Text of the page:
Right. It’s a complicated notion, because when you date somebody -- especially for an extended period of time -- and you get to know their family, then you break up, and you have to delete all the people who came with that person out of your mind. I think that is part of the reason I like that line, because it’s addressing all the baggage that comes with the breakup. I have friends who had that with their ex-boyfriends, where they really got along with the family, like, “I really liked that guy.” And that’s complicated when it ends.
For sure. So what is it like to see your name out in the masses that isn’t with the word remix next to it?
It’s super-cool, it’s definitely different. I’m still kind of processing the differences. Like everything in Joanne [Lady Gaga’s album, which BloodPop® co-produced] -- it was exciting to see that come out, and [“Friends”] feels different, yet it doesn’t. I guess it’s because I approach everything as BloodPop®, you know. My name just so happens to be on this, but it’s very exciting.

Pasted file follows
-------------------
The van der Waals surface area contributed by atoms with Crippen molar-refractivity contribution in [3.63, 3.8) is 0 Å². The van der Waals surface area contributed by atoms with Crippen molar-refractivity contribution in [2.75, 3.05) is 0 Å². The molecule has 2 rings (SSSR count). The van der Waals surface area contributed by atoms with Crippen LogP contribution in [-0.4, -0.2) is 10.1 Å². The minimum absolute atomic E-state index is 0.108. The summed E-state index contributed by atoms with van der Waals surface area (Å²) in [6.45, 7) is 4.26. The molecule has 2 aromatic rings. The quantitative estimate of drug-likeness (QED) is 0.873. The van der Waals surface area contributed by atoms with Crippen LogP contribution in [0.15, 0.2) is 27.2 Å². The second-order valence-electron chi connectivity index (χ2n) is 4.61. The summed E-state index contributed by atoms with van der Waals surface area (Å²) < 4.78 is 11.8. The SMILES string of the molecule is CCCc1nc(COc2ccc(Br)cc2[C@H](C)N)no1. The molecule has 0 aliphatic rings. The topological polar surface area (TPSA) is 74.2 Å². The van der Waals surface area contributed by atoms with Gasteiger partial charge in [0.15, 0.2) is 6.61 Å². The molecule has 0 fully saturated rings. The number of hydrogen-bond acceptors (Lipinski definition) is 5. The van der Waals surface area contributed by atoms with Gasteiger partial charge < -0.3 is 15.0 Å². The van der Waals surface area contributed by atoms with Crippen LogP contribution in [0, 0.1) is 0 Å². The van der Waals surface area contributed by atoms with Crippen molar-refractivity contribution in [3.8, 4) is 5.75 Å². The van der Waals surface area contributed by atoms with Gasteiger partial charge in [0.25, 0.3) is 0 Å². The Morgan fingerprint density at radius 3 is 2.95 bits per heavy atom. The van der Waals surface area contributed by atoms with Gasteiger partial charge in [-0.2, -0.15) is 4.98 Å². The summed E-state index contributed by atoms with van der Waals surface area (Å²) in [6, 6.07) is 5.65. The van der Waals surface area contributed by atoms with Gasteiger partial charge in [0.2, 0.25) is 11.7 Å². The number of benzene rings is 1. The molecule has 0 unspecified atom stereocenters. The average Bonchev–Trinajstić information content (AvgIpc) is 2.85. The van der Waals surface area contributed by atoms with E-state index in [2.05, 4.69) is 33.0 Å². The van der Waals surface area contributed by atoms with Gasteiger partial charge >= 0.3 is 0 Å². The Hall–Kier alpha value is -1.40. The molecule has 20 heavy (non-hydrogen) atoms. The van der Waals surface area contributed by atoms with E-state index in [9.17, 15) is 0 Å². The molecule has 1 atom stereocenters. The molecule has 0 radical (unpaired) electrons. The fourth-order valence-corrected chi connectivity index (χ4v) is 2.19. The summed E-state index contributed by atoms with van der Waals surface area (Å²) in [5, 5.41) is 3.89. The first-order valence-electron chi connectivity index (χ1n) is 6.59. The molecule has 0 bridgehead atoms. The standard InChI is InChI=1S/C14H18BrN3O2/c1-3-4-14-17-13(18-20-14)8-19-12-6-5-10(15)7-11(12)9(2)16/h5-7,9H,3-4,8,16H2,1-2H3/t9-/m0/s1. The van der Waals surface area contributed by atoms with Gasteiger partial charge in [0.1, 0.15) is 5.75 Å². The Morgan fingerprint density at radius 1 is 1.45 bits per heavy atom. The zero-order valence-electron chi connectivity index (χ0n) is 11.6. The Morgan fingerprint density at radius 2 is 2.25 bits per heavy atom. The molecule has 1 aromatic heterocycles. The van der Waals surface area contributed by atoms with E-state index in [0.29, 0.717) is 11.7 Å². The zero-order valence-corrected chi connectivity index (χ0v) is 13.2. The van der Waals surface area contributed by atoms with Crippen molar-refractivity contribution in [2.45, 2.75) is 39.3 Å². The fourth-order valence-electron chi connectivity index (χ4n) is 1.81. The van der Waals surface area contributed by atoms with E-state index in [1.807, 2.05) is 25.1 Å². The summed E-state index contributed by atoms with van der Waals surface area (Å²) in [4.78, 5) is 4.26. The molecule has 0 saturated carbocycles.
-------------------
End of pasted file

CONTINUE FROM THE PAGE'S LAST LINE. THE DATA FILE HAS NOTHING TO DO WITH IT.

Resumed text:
Was there something sonically that felt different, other than the fact that your name was on the track?
It’s basically like a disco track at the core of it, which is what I really wanted to do when coming out with BloodPop® stuff -- kind of the overarching theme of positivity. It’s something I really associate with BloodPop®, that track, because I don’t think there’s a better notion than “Can we be friends?”
You’ve called the music you’ve been making this year “the best music I’ve made.” Would you say the positivity aspect is playing into that? Or why do you feel that way?
I think it’s just an overcompensation for sheer darkness. I don’t know if 2017 will go down as the year with the best history, you know what I’m saying. You need this hyper positivity to counteract all this negativity around us. That’s kind of like the whole goal of BloodPop®, it’s an exaggerated caricature of positivity to hopefully relieve some stress.
So do you have more BloodPop® singles coming? You’ve been with Ellie Goulding and Hailee Steinfeld, according to your Instagram…
Yeah, I do have a lot of songs coming. A lot. Ellie Goulding is involved, and I have a song with PNB Rock. A lot of music with other artists as well. But I don’t want to say too many names!